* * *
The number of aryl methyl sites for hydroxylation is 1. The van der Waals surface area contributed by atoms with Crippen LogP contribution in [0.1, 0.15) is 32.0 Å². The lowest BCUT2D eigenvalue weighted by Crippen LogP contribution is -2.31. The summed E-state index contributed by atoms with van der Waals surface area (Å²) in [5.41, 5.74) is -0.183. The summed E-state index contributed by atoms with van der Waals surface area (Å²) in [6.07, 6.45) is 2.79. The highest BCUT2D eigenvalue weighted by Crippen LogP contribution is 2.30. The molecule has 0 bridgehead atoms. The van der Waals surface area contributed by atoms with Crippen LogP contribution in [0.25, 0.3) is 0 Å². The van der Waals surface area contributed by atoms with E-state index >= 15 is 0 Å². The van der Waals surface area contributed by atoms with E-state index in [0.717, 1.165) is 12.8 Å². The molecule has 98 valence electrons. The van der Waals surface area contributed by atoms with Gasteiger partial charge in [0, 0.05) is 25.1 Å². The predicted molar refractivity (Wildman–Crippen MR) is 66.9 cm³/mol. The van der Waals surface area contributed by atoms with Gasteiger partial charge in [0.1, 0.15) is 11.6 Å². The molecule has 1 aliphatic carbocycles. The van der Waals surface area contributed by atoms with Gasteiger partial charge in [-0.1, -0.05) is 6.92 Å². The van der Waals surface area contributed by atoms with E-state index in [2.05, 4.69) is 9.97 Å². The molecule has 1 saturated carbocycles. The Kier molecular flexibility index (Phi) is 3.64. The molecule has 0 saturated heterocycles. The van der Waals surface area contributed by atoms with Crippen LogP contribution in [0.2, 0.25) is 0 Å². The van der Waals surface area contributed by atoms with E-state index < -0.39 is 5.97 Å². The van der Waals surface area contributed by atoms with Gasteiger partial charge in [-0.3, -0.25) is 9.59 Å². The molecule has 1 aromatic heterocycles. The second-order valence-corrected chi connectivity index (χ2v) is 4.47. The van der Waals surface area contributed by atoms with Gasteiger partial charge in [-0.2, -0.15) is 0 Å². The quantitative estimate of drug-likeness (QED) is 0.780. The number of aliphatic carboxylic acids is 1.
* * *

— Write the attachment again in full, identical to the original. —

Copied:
The number of aryl methyl sites for hydroxylation is 1. The van der Waals surface area contributed by atoms with Crippen LogP contribution in [0.1, 0.15) is 32.0 Å². The lowest BCUT2D eigenvalue weighted by Crippen LogP contribution is -2.31. The summed E-state index contributed by atoms with van der Waals surface area (Å²) in [5.41, 5.74) is -0.183. The summed E-state index contributed by atoms with van der Waals surface area (Å²) in [6.07, 6.45) is 2.79. The highest BCUT2D eigenvalue weighted by Crippen LogP contribution is 2.30. The molecule has 0 bridgehead atoms. The van der Waals surface area contributed by atoms with Crippen LogP contribution in [0.25, 0.3) is 0 Å². The van der Waals surface area contributed by atoms with E-state index >= 15 is 0 Å². The van der Waals surface area contributed by atoms with E-state index in [0.717, 1.165) is 12.8 Å². The molecule has 98 valence electrons. The van der Waals surface area contributed by atoms with Gasteiger partial charge in [0, 0.05) is 25.1 Å². The predicted molar refractivity (Wildman–Crippen MR) is 66.9 cm³/mol. The van der Waals surface area contributed by atoms with Gasteiger partial charge in [0.1, 0.15) is 11.6 Å². The molecule has 1 aliphatic carbocycles. The van der Waals surface area contributed by atoms with Gasteiger partial charge in [-0.1, -0.05) is 6.92 Å². The van der Waals surface area contributed by atoms with E-state index in [2.05, 4.69) is 9.97 Å². The molecule has 1 saturated carbocycles. The Kier molecular flexibility index (Phi) is 3.64. The molecule has 0 saturated heterocycles. The van der Waals surface area contributed by atoms with Crippen LogP contribution in [0.2, 0.25) is 0 Å². The van der Waals surface area contributed by atoms with E-state index < -0.39 is 5.97 Å². The van der Waals surface area contributed by atoms with Gasteiger partial charge in [-0.3, -0.25) is 9.59 Å². The molecule has 1 aromatic heterocycles. The second-order valence-corrected chi connectivity index (χ2v) is 4.47. The van der Waals surface area contributed by atoms with Gasteiger partial charge in [-0.2, -0.15) is 0 Å². The quantitative estimate of drug-likeness (QED) is 0.780. The number of aliphatic carboxylic acids is 1.